AB: Teacher attrition is a perennial problem in many countries around the globe. With attrition especially pronounced amongst early career teachers, efforts to retain and sustain these teachers have highlighted the importance of effective mentoring and support programs within schools. However, less is known about the perceptions and experiences of graduates of initial teacher education (ITE) programs who choose not to enter the teacher profession, therefore not benefiting from such mentoring and support, and subsequently being lost to the profession, potentially forever. Therefore, this paper reports on a qualitative case study that investigated the reasons why one group of graduates from an ITE program in Hong Kong chose not to teach. Using in-depth interviews and grounded in a theory of teacher identity construction, the results reveal how the participants struggled to construct their preferred professional identities, in particular during a teaching practicum, and the role this played in their decision not to enter the teaching profession. Implications for how teacher educators can better support preservice teachers as they struggle to construct their professional identities are considered and suggestions for future research are discussed.

TI: Teachers’ motivations for master’s degree programs in education in Israeli teacher training institutions and the implications for government policy-making concerning those programs

מאמרים

JN: Asia-Pacific Journal of Teacher Education

AU: Khalid Arar, Ruth Zuzovsky, Smadar Donitsa-Schmidt, Ricardo Trumper & Judith Barak
16/02/2020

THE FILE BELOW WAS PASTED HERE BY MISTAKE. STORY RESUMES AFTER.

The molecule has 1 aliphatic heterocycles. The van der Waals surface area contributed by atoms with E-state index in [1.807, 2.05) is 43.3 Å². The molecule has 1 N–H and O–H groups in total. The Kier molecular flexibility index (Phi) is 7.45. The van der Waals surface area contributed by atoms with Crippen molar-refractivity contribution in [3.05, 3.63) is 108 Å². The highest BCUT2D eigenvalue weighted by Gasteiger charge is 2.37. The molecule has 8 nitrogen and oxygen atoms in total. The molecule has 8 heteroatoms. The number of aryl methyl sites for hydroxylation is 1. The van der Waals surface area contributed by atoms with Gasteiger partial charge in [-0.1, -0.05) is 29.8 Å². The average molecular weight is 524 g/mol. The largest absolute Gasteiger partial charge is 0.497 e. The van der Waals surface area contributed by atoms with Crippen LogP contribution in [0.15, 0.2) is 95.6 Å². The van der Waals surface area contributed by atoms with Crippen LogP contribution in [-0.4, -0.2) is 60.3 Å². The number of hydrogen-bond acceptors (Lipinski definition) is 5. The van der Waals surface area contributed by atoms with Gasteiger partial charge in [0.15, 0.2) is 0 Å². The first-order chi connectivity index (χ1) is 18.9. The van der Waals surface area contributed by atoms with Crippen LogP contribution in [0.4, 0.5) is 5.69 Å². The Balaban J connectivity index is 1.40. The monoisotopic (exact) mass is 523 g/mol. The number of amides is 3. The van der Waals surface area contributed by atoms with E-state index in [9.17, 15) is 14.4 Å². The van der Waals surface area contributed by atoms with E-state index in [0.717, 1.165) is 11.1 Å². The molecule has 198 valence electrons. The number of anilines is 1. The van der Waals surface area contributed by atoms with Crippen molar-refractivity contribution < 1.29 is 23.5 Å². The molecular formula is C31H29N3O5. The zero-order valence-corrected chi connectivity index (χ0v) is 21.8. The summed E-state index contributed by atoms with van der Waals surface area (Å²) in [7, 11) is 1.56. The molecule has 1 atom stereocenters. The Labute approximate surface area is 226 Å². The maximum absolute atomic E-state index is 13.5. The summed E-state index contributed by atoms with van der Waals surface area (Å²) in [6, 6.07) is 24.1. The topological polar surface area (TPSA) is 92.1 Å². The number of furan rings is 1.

AB: The study aimed to identify teachers’ motivations to study Master of Education (M.Ed.) programs offered by teachers’ training colleges. M.Ed. degree programs have become available in Israel since 2004, with a rapid increase since then in the number of colleges offering various programs and a consequent increase in the number of graduates. M.Ed. degrees follow one of two teaching approaches: (1) top-down/transmission of knowledge (2) bottom-up transformative studies to support teachers’ professional autonomy. The first approach complies with the policy of the Council for Higher Education (CHE). The other is promoted by the Israeli Ministry of Education as an integral part of teachers’ professional development. The study’s methodology included examining data from multiple sources: documentation concerning the academic programs, government policy statements, and surveys administered to teachers who had graduated successfully from M.Ed. programs over the past decade and are now working in the field. We found that after the first decade of M.Ed. courses in Israel, significantly more programs incline towards the bottom-up/transformative approach, aiming to promote individual, personal and professional development instead of adopting the transmission approach. Teachers prefer M.Ed. programs at universities that include research. Yet their motivation to study is primarily intrinsic motivation, whether they aspire to study at universities or at teachers’ training colleges. Results are pertinent for government planning of teachers’ professional development. Further study into the needs of teachers is required to endorse these conclusions.